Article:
Here in Canada la verditude is fast becoming a new and very silly religion. It always strikes us with something like a political shock when we arrive for the summer and suddenly remember that the garbage police will be looking out for what we throw away, and what we throw it away in. Trash goes in clear bags, period. Cardboard and plastic go in one see-through blue bag; cans and glass go in another. Vegetable parings, eggshells, coffee grounds, crusts of bread, and all things edible except for meat and cheese, don't go anywhere. Or rather they go into your compulsory compost heap in the backyard.
Now I don't mind all this, though I do think that the clear bag is a bit unnerving, when you think of the papers and personal materials you might be throwing away. If you leave aside the whole global warming apocalyptic -- "Woe to the inhabitants of earth!" -- I'll put up with the Canadian habit of cleaning up after themselves. But what's going on here is exactly what C. S. Lewis describes in The Screwtape Letters as a neat diabolical trick. The devils, says Screwtape, distract their foolish charges, persuading them to worry about sins they don't commit, and thereby to overlook the sins they do. So you'll hardly ever see a Canadian tossing trash out of his car window; and you won't see garbage blowing about the front yard; and you will see plenty of bicyclists in the cities. But in another sense the Canadians are perfectly slovenly and selfish polluters, just as bad as are their American cousins.
The whole Green argument hinges upon the fact that the environment -- literally, all that stuff around us -- is a commons, belonging to no one in particular. We all have to breathe the same air, drink the same water, eat more or less the same food. You can't dump battery acid into the swamp in your backyard without its finding its way somewhere else, maybe into my well. You can't run your dead car over the ledge into the harbor, without its leaching chemicals and rust into the water, and without our having to look at the eyesore.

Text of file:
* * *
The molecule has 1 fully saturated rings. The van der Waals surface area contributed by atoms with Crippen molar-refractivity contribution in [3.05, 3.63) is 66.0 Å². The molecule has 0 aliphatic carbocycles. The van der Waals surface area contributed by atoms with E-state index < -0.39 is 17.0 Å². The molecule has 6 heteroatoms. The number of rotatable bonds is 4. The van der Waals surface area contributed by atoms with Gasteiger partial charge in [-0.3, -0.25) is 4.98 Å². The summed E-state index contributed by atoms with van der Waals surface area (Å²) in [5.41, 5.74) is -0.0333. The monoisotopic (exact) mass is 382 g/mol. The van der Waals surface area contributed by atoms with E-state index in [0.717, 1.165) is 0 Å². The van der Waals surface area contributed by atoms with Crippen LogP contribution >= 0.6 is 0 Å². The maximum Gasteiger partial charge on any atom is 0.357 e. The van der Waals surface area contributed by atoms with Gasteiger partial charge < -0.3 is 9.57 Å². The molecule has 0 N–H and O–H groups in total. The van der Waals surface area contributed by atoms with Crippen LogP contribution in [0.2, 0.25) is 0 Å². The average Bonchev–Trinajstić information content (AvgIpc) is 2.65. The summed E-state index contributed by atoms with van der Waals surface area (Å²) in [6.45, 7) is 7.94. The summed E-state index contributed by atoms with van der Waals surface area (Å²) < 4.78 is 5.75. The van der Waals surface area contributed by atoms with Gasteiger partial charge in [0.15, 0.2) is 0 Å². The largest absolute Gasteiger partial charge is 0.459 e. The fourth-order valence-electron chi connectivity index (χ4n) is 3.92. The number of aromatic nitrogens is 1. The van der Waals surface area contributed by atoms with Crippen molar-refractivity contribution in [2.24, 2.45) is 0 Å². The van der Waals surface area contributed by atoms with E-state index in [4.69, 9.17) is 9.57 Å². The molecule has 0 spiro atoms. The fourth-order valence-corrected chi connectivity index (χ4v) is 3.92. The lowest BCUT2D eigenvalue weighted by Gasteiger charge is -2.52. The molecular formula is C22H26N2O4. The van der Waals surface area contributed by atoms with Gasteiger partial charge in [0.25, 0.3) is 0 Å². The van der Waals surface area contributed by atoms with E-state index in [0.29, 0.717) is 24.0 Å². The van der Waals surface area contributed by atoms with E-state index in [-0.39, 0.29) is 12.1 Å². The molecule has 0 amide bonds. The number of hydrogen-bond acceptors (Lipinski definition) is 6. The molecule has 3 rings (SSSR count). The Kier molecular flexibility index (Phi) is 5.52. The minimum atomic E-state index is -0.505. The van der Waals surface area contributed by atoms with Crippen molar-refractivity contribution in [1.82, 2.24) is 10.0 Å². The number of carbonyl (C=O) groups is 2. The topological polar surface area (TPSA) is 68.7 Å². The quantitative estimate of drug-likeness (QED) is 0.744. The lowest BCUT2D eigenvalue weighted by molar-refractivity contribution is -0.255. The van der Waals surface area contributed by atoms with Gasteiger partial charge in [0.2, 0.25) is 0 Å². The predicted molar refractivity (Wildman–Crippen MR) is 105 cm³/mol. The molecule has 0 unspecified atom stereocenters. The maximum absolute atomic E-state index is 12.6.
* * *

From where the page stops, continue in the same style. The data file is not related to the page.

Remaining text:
But water and air aren't the only commons. Language and manners are, too. A couple of days ago I was in Halifax with my son, and we stopped at a small fish-and-chips place -- where any kids might stop. There in a basket were issues of the latest Halifax Metro, the local arts and entertainment paper. "Take a copy home for your wife," a friend of mine said, so I did. When I opened it, though, I saw what was apparently a regular feature, called "Savage Love," an advice column written by somebody named Savage, who referred to married men and women as "breeders," and who strewed his nasty and angry reponses with language that would not be fit for the boys' bathroom wall in a high school, and that, if I carved it on a tree in a playground, would get me arrested. I had never seen anything like it. I deposited it in our recycling bin.
Set aside the question of pornography. What about the pollution? Every such article helps to coarsen the culture. It helps to introduce into the minds of young and old that there's nothing holy about the body, that no reverence is due to the act of love between man and woman, that marriage is a formality for people whose tastes run that way, that sex is a matter of raw lust, that "father" and "mother" are no more than breeders, and so on. Does the man have the right to write articles like that? Yes -- but that doesn't mean that the Metro has to pay him to do it, or that the little family restaurant has to carry the rag, or that the Haligonians (yes, that is what they are) have to read it, or have to put up with it in silence.
I am thinking that my first, non-theological response to anybody who asks me why I do not support the latest chapter in extending sexual license, will be "Because I do not want to live next to an open sewer." Sure, I don't have to watch network television, and I don't have to subscribe to the local rag. But I have to live in a world in which filth is no big deal. Sure, I don't have to dump my garbage into the street. But I have to live in a world in which everybody else does. Nor am I talking here about laws to prevent that pollution. Customs and manners were sufficient to keep things reasonably clean, not so long ago. Ah, but I forget -- here in Nanada, the Supreme Court now has decided that there is not only a right to pollute, but that complaining about it may be characterized as hate speech. Talk about Granny washing your mouth out with soap.